PRETTY MUCH every pitcher in baseball history has talked about loving that position because of the chance to control the game.

And then there's Mike Sullivan, a 6-1, 190-pound senior at Philadelphia Academy Charter.

For him, control was almost a four-letter word.

Sullivan often took the mound in youth ball and even made an appearance or three for PAC as a freshman. But if coach Jack Smith would try to make him pitch now, well, let's just say security guards might need to get involved.

"Pitching just wasn't me," Sullivan said. "I tried to do a good job, and I even went through workouts here and there with my father to try to improve. Despite a lot of work, it never went right. I was never completely comfortable."

He laughed.

"I'd throw a few pitches off the top of the cage," he said. "It would get ugly. Only once in a while . . . Well, really, too much."

Sullivan discussed his mound misadventures Thursday after a Public B game that required only five innings, in part because of him.

The centerfielder, a lefty swinger at No. 3 in the order, went 2-for-2 with a double, walk and four RBI as PAC stormed to a 13-3 win over visiting Philadelphia Electrical & Technology Charter.

The home Chargers (that's also PE & T's nickname) dropped a 10-spot in the first inning as Sullivan milked a walk the first time up, then crushed a two-run double to right-center in plate appearance No. 2. Jim O'Connor (single) also provided a two-run hit in the outburst, fueled by six safeties, three walks and three errors.

Sullivan entered the game batting .471. He scrambled toward .500 in the second inning, thanks to a gift-wrapped, two-run single to left-center; no one took charge on a popup and the ball fell safely.

Of the double, Sullivan said, "I almost got a couple pitches I wanted, then really did on the third one. Fastball right down the middle. It felt great. Hits like that get me into the game even more."

Bailey Broomhead and Eric Heisler scored on the double. Racing home on the single were Tim Zink and Wyatt Broomhead. The beneficiary was Travis Zink, a junior lefty.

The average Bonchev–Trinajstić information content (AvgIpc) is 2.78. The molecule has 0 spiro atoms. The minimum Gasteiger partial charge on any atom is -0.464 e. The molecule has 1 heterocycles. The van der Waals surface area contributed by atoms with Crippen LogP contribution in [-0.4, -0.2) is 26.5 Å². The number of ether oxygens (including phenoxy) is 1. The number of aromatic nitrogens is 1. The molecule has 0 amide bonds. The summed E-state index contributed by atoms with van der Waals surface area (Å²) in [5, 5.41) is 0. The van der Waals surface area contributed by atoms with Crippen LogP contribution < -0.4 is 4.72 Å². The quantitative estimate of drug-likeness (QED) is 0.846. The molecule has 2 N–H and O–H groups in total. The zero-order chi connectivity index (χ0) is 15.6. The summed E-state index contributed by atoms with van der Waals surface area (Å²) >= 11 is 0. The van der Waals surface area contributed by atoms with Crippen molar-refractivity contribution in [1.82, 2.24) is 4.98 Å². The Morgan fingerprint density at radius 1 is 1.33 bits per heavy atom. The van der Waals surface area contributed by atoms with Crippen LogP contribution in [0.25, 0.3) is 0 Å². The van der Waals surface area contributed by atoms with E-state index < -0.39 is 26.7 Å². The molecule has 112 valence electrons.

Your instincts are correct. The Broomheads and Zinks are brothers, but, ah, Heisler was also part of the sibling scenario. His brother, Nike, played second base for PE & T. (Oh, and Tyler Sharp started at second for PAC. His brother, Corey, a starter at George Washington, was a spectator because the Eagles were idle.)

Though Sullivan had no brother in the ballgame, he does have a pretty cool, sports-world relative. His first cousin, Penn Charter product Chris Albright, is a defender for the Philadelphia Union.

Mike also plays soccer, as a sweeper, and is primed to take his talents to Penn State Abington.

"It's pretty cool to have a cousin who's so good in a sport that's also your favorite," Sullivan said. "When you're getting advice from him, you know it's good stuff. It's even better because we both play defense. He's a great example for me.

"We talked recently and he knows I'm going to Penn State Abington. He's been very busy, of course, but he's going to talk to me soon to give me advice for getting ready for college soccer.

"Our family is going to one of his games soon. That'll be great."

Though Travis Zink was roughed up early - Ray Guinther, Tom Hicks, Rob Payne and losing pitcher Justin Brown opened the gane with singles; the first three scored - only one PE & T guy reached base thereafter.

For PAC, Bailey Broomhead and Tim Zink joined Sullivan in the two-hit club, while Travis Zink halved four RBI with O'Connor.

Sullivan, who lives near Torresdale and Linden, is unsure about a college major.

Piece of advice: If you're thinking of giving him suggestions on what career path to follow, don't begin by saying, "Here's an idea I'd like to pitch to you."

You've been warned. Control yourself.